Dubai: With the number of Chinese tourists coming to Dubai growing, it has become increasingly important to train qualified talent to serve this emerging market segment.

Dubai Knowledge Park (DKP), the region’s prominent hub dedicated to human resource management and learning excellence, is helping meet this demand by supplying targeted vocational training courses through its partner institutions and attracting working professionals from China to come study in the UAE, a press release said.

The number of visitors from China grew 12 per cent in the first quarter of this year, delivering 258,000 more tourists in comparison to last year, according to the Dubai Tourism Authority. Recognising the need to equalise qualifications, recent agreements between educational authorities in China and Dubai have enabled greater levels of collaboration in higher education and student exchange, meaning educational degrees obtained in Dubai will be recognised in China.

This, along with the ability to obtain visas on arrival to Dubai, has attracted a lot of interest within the international Chinese community.

Mohammad Abdullah, managing director of DKP, said: “Dubai offers a wealth of opportunities for Chinese citizens. According to 2017 statistics from China’s Ministry of Education, the country has become the largest source of international students.

“With more Chinese citizens venturing outside their country to expand their academic horizons and gain exposure to different cultures, DKP is witnessing a growing momentum in the number of Chinese vocational students and working professionals expressing an interest in building their futures here in Dubai.”

Partners at Dubai Knowledge Park are reporting an increase in Chinese professionals looking for courses in the culinary, aviation, hospitality and tourism, and languages sectors.

Sunjeh Raja, chief executive and director of the International Centre for Culinary Arts Dubai, the region’s leading culinary school, said China has become an important source market for the culinary centre.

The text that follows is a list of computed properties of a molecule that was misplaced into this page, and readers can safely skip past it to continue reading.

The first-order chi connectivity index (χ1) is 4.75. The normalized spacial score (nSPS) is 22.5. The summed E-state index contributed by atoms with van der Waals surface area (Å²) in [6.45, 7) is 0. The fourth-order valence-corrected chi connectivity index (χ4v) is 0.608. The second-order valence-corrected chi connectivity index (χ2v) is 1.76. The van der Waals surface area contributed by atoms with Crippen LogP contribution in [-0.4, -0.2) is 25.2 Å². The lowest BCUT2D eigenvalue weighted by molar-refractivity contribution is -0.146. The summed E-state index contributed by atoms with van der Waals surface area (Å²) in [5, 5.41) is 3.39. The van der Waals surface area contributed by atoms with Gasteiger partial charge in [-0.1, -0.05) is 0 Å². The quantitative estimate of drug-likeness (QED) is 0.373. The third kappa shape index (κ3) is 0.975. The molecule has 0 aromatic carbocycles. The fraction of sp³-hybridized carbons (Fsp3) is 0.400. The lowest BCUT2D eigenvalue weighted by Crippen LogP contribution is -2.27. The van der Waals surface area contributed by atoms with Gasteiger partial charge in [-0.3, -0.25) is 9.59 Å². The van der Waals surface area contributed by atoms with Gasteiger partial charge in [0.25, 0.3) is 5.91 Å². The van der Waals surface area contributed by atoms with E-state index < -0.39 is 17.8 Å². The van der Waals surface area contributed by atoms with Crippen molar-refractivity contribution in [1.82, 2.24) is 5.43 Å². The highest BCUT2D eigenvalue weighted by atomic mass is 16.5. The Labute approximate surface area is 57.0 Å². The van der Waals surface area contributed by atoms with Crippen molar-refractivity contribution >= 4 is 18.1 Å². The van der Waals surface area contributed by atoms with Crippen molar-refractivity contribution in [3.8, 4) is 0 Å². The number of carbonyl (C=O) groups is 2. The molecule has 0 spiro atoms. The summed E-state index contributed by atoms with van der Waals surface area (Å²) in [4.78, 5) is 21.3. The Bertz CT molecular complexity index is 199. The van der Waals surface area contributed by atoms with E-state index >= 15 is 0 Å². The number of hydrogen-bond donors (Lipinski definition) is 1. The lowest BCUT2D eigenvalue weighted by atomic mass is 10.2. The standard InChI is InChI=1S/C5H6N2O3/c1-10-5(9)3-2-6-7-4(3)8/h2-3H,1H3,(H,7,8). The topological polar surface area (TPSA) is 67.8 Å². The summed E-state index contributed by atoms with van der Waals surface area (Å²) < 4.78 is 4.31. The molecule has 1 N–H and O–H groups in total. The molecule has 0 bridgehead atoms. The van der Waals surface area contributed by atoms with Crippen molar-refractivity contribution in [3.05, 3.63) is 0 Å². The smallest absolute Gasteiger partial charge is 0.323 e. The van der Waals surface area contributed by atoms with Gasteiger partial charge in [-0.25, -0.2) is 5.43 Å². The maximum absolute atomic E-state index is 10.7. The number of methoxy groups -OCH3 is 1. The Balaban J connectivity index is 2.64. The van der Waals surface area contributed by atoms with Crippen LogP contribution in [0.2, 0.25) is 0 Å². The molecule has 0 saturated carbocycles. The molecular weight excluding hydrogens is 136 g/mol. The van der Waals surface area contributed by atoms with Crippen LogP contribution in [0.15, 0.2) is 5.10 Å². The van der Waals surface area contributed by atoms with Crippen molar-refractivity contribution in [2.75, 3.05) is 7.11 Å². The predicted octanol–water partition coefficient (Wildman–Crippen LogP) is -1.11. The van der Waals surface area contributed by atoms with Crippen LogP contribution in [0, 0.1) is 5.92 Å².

He said: “Given the need for authentic diversity in the hospitality and tourism sector in Dubai, Chinese professionals could hold the key to widening the talent pool and supporting the industry.”

Abdulla Mundock, programme director at Ecole Hôtelière Helvétique, a leading hotel management school in Dubai, said Chinese students choose Dubai over other locations because the city is safe, affordable and has a wide selection of study options.

Mundock said the school is receiving “great demand” from Chinese students for hospitality and aviation studies.

He believes that the ease in visa requirements for Chinese nationals travelling to Dubai, the Dubai brand proposition and “service customisations” for travellers are unique selling points that are set to further attract Chinese travellers to the region.

Jenny Zhou, managing director of Oriental Wise Educational Consultancy, an educational consultancy service provider, said enrolment by Chinese students is growing by 10 per cent a year across all higher education institutions in Dubai including the vocational schools.

Her company matches Chinese youth with Dubai schools and training centres, including Eton Institute and the Emirates Academy of Hospitality Management.

Romina Mahtani, CEO at the Eton Institute, the region’s leading language school that has offered courses in 160 languages since 2006, said she has seen a “significant increase” in demand from Chinese students. She said that with more Chinese families moving to Dubai for work, there is greater demand from Chinese youth who wish to improve their English language skills for the local workplace.

The demand for Chinese services, companies and products is set to increase in the lead-up to Dubai Expo 2020, which is predicted to create several jobs in the UAE’s non-oil sectors. Bilateral trade between the two countries is also expected to increase by five per cent annually, indicating a strong need to strengthen professional relationships and networks in the coming years.